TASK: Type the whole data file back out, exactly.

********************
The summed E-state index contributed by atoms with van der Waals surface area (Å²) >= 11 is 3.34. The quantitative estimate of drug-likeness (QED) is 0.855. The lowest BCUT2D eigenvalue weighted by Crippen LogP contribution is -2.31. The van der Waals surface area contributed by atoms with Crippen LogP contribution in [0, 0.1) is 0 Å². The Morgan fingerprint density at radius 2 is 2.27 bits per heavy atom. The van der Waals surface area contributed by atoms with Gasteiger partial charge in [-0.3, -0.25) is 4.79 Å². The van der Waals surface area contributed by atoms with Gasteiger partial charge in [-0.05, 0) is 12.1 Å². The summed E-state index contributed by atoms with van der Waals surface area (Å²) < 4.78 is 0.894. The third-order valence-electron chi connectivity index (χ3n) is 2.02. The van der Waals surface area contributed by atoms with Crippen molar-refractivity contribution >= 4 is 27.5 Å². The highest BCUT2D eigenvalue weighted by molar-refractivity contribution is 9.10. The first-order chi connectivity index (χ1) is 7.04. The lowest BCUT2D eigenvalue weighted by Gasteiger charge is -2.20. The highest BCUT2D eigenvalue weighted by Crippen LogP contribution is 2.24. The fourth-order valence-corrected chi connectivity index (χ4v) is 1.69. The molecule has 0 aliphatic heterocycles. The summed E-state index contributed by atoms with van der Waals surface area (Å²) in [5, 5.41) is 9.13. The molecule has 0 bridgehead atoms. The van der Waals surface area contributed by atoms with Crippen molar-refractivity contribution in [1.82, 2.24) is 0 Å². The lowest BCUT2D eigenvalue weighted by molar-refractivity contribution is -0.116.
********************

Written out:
The summed E-state index contributed by atoms with van der Waals surface area (Å²) >= 11 is 3.34. The quantitative estimate of drug-likeness (QED) is 0.855. The lowest BCUT2D eigenvalue weighted by Crippen LogP contribution is -2.31. The van der Waals surface area contributed by atoms with Crippen LogP contribution in [0, 0.1) is 0 Å². The Morgan fingerprint density at radius 2 is 2.27 bits per heavy atom. The van der Waals surface area contributed by atoms with Gasteiger partial charge in [-0.3, -0.25) is 4.79 Å². The van der Waals surface area contributed by atoms with Gasteiger partial charge in [-0.05, 0) is 12.1 Å². The summed E-state index contributed by atoms with van der Waals surface area (Å²) < 4.78 is 0.894. The third-order valence-electron chi connectivity index (χ3n) is 2.02. The van der Waals surface area contributed by atoms with Crippen molar-refractivity contribution >= 4 is 27.5 Å². The highest BCUT2D eigenvalue weighted by molar-refractivity contribution is 9.10. The first-order chi connectivity index (χ1) is 7.04. The lowest BCUT2D eigenvalue weighted by Gasteiger charge is -2.20. The highest BCUT2D eigenvalue weighted by Crippen LogP contribution is 2.24. The fourth-order valence-corrected chi connectivity index (χ4v) is 1.69. The molecule has 0 aliphatic heterocycles. The summed E-state index contributed by atoms with van der Waals surface area (Å²) in [5, 5.41) is 9.13. The molecule has 0 bridgehead atoms. The van der Waals surface area contributed by atoms with Crippen molar-refractivity contribution in [1.82, 2.24) is 0 Å². The lowest BCUT2D eigenvalue weighted by molar-refractivity contribution is -0.116.